Rahm Emanuel has leaked a few things to the media (or been the subject of leaks) which show him to be much more willing to compromise so much that he gives the store away, just to put a bill on Obama's desk to be signed. This bears watching closely in the future.

By refusing to deal with a lot of national security questions -- especially any dealing with his predecessor's term in office -- Obama is going to face a constant "drip drip drip" of these things being slowly made public. This also bears watching in the future.

Obama, in his most recent primetime press conference, says a cop "acted stupidly," which -- even if said cop did indeed act stupidly -- is a bad thing for a president to say to the nation, on quite a few levels.

Obama ends his second hundred days with his approval ratings down. The month of July was particularly bad for him, when his "honeymoon" period definitely ended. Poll-watchers can find further details at my ObamaPollWatch site, which admittedly still needs a lot of work.

 

The age of (media) foolishness

This is the part of the program where we examine not what was actually important during the past 100 days, but rather what the mainstream media told us was important. There's a definite difference between those two, it should be noted. A chasm the size of the Grand Canyon, actually. So here, in very abbreviated fashion, is what the mainstream media considered crucially important during this time period.

The H1N1 flu's gonna kill everyone, probably by next Tuesday.

Having a robust public health system is absolutely unconnected with that previous item, so please don't try to connect any dots here.

Obama is a socialist.

Empathy in a judge is a bad thing. As a matter of fact, "empathy" itself is probably a bad thing.

Only lefty judges are ever "activist."

Obama is a racist.

Illegal immigrants are gonna kill everyone with the flu, Obama is insane not to immediately shut the border with Mexico.

Pulling troops out of Iraq was Obama's decision (it wasn't, it was the SOFA under Bush).

Pelosi picks fight with CIA, therefore Pelosi is wrong because the CIA would never never lie to anyone, much less Congress. Where do people get these crazy ideas?

What's that? The CIA actually did lie to Congress? Sorry, no time to cover that story.

GOP votes (not) to change name of Democrats to the "Democrat Socialist Party." Lefty bloggers are massively disappointed at losing this prime chance to ridicule Republicans.

"Tea parties" are the most important American political protest, ever, and must be covered wall-to-wall.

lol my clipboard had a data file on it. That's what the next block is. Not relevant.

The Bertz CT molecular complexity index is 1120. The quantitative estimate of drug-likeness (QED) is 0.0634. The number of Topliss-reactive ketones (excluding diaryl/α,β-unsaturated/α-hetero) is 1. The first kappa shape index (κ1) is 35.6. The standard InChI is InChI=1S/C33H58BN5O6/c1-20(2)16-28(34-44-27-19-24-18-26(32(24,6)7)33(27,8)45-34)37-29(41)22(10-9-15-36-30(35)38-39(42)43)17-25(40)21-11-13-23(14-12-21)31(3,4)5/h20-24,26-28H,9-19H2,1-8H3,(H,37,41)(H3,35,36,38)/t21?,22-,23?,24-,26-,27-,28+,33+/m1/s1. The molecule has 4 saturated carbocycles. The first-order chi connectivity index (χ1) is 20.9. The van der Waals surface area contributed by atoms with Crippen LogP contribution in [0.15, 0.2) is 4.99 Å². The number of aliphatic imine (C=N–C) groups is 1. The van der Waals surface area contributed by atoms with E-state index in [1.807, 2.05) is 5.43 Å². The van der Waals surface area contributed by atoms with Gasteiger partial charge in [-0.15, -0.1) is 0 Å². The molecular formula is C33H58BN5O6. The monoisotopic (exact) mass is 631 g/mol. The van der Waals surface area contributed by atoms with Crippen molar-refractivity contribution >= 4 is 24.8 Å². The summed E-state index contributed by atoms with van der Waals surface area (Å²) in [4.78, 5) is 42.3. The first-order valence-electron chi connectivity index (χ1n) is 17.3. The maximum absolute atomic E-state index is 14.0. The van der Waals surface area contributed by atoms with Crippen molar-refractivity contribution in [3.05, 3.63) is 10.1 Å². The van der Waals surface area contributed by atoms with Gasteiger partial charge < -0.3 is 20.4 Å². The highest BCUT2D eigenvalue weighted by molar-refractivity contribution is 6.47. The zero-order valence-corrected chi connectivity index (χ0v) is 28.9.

Did we mention that the flu's gonna kill everyone?

Obama's a fascist, and will take over all private industry, likely by Christmas.

Robots are the only acceptable nominees for the Supreme Court.

How the heck could ANY "wise Latina woman" EVER do anything better than ANY white man? Tommyrot! The very idea is simply pre-POS-terous! In an unrelated -- totally unrelated -- story, the last minority voter has officially left the Republican Party.

Even though there's been an ongoing gigantic donnybrook of a fight in the RNC, it is always "the Democrats who are divided," as far as the media's concerned. Republicans fighting? Nothing to see here, move along....

The Republicans are all going to vote for healthcare reform if you pay for it by raising middle-class taxes and tax employer health benefits. [Editor's note: this one still makes me laugh out loud.]

Quoting Senator Jeff Sessions' belief that Sotomayor is a racist during her Senate hearing is newsworthy. Mentioning the fact that Sessions was previously turned down for a judgeship -- because of his racist comments on the job -- by the very same committee is not, so please don't bring it up.

Isn't everyone dead yet from the flu? It's coming, so be very afraid.

Obama proves that he would, indeed, kill a fly.

If a female senator demands to be addressed as "Senator," we should all make fun of her for doing so.

A thankful pause, while a Republican politician publicly implodes: Mark Sanford goes to South America. Or nude hiking. Or something.

Another thankful pause, for the gift that just keeps on giving: Sarah Palin!

Michael Jackson was more important than any human being who lived in the 20th century, and deserves news coverage on this scale.

President Obama appears to check out a young girl's rear end -- which is more important than talking about reducing nuclear weapons.

Even though it is a foregone conclusion Sotomayor will be confirmed, media goes crazy looking for drama in Senate hearings.

Obama's going to kill granny. By next Tuesday. And he won't even be using the flu.

Speaking of which, the flu's gonna kill everyone.

We can't let government takeover Medicare!

Obama was born in Kenya. Oh, and the world is flat. And we faked the moon landing. And John F. Kennedy was assassinated by John Lennon. Or something. More "birther" coverage!

The Dow Jones climbing above 9,000 has nothing to do with the economy, which is bad by the way, and will never get better under Obama, and even if it does, it won't be to his credit, so there!

Obama's comment about the Gates arrest was more important than the other 98 percent of the press conference, which was on (yawn) healthcare reform. This just in... Americans think a comedian is the most trustworthy news broadcaster in America. Of course, these two could not possibly be related items, right?

Obama getting together to talk things out with two guys over a beer is the equivalent of a "summit" between the United States and the Soviet Union during the Cold War. Breathless reports on the brands of beer to be drunk will run on the late news, so stay tuned!

People standing up and yelling at townhall meetings is more newsworthy than the actual issues involved.

Cash for clunkers is a failure because it was too popular.

Oh, and, of course, the flu's going to kill us all, by noon tomorrow.

 

Chris Weigant blogs at: ChrisWeigant.com